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Understanding Lease-Purchasing of a Home

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Posted 01-21-2013 at 12:11 PM by Roche Realty Group


Post by Chuck Braxton, REALTOR® GRI, Roche Realty Group, Inc.
cbraxton@metrocast.net 603/677-2154


We are entering a real estate market where buyers and sellers of residential property may be more likely to consider offers structured as a lease-purchase. This article provides an overview of the lease-purchase transaction, the possible benefits for buyers and sellers, and the role of the real estate professional in it.

A lease-purchase or more formally a “lease with option to purchase” is a lease combined with an option to purchase the property at an agreed sales price within a specified period, typically two years or less.

Contract Features of a Lease-Purchase: A lease-purchase has six major provisions.
• Sales Price
• Option Period
• Monthly Rent
• Option Fee
• Security Deposit
• Option Premium

The sales price of the home and the monthly rent are market-determined yet are subject to negotiation just as in a typical purchase or rental transaction. The basis for the sales price may be a comparative market analysis (CMA) or an appraisal. The monthly rent typically has some relationship to what the loan payment would be on the sales price or to the seller’s carrying costs for the property. In general, when the option fee is higher, the rent can be lower. Rent excludes utilities and services such as lawn care and removal of snow and trash that would be the buyer’s responsibility.

The buyer pays the seller an option fee, 2% to 5% of the purchase price, which is credited to the purchase when the agreement is signed. The buyer also pays an option premium along with each monthly rent payment that is also credited to the purchase. If the purchase option is not exercised, the seller keeps the option fee and the option premium.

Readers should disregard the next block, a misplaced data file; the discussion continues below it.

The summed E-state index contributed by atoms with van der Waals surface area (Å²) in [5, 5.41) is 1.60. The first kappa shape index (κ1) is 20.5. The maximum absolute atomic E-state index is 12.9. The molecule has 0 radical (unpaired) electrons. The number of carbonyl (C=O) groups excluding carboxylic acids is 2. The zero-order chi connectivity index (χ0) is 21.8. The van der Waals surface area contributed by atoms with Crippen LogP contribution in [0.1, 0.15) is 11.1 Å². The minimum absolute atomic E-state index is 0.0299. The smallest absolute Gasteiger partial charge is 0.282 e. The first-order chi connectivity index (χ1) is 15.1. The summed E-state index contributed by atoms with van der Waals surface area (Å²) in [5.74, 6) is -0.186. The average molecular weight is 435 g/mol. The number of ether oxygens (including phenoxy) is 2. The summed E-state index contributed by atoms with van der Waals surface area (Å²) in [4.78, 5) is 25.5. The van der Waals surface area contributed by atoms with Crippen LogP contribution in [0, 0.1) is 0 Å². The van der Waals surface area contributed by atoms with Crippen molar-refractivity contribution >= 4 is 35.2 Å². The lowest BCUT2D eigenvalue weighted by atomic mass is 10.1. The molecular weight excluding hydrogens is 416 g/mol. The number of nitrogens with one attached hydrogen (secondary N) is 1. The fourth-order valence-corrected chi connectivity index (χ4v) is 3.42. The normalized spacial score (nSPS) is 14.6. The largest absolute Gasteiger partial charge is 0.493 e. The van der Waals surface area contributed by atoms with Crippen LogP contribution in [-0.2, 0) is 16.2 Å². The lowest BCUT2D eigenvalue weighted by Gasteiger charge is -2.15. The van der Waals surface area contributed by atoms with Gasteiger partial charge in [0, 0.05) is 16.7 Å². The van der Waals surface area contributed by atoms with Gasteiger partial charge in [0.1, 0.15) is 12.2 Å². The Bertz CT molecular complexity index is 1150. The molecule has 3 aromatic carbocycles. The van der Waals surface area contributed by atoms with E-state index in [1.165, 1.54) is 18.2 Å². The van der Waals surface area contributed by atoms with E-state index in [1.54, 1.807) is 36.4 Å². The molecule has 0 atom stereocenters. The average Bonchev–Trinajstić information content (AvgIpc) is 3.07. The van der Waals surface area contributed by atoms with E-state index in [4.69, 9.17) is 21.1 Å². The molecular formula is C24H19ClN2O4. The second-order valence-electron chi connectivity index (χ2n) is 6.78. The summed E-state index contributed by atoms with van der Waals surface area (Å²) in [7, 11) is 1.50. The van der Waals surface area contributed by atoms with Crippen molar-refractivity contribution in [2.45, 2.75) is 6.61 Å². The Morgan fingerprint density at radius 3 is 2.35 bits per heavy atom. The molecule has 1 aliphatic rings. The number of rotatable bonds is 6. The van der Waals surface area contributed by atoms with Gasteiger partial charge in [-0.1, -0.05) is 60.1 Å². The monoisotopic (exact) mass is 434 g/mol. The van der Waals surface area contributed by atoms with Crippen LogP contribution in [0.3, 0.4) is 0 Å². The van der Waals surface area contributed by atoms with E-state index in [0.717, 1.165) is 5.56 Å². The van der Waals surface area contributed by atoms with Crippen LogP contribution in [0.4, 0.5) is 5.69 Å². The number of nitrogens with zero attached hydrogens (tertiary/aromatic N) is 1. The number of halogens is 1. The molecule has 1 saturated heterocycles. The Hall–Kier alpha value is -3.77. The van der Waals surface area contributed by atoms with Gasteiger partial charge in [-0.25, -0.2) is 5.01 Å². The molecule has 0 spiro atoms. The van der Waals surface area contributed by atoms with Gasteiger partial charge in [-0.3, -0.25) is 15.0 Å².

As with any kind of financial contract, lease-purchase transactions can be structured so that all of the benefits flow to the seller or to the buyer. However, since a lease-purchase has a solid economic rationale, it can be a win-win situation for both parties.

Under New Hampshire law, the security deposit cannot be more than one month’s rent and does not necessarily have to be in an interest bearing account. The lease-purchase contract might provide that the security deposit would be refunded unless the buyer elects to credit it to the purchase price at closing.

The option period, option fee, and option premium are balanced to meet the needs of both parties. Let’s examine the reasons why buyers and sellers might consider a lease-purchase transaction.

Buyer Motivations to Consider a Lease-Purchase

Buyers enter a lease-purchase transaction for several reasons. Here are some typical buyer profiles. Professional employees who are relocating and who do not have generous relocation benefits may find the lease-purchase is a way to buy a home while absorbing the added one-time costs of relocating, and, once settled, the buyer will be in a better financial position with lenders. In these cases, buyers also save the cost and hassle of moving twice.

Many buyers have property to sell outside the Lakes & Mountain Region of New Hampshire in order to buy here. Or, buyers may have timing issues regarding the sale of a property that affect their ability to purchase now. These buyers are typically interested in properties here priced in the range of $350,000 to $800,000 or more. Since buyers know that seller’s are unlikely to accept an offer contingent upon sale of the buyer’s property. Thus, a lease-purchase transaction can create a way for both parties to move ahead.

Another group is buyers, typically making a job-related move to the Region, who had been considering rental properties. Using a lease-purchase can provide an inventory of properties in better locations and with more features than what may be available in the long-term rental pool in the area. Looking at properties priced at $300,000 or less, these buyers might have settled for an expensive but unsatisfactory rental unit. Thus, a seller willing to consider a lease-purchase can access this pool of potential buyers.

All buyers considering a lease-purchase should consult with a mortgage lender at the outset to obtain detailed guidance. The lender may have suggestions on structuring the lease-purchase agreement so that fits the buyer’s situation and the lender’s underwriting criteria. This information should be fed back to the real estate professional preparing the offer or, better yet, have the agent and lender talk directly.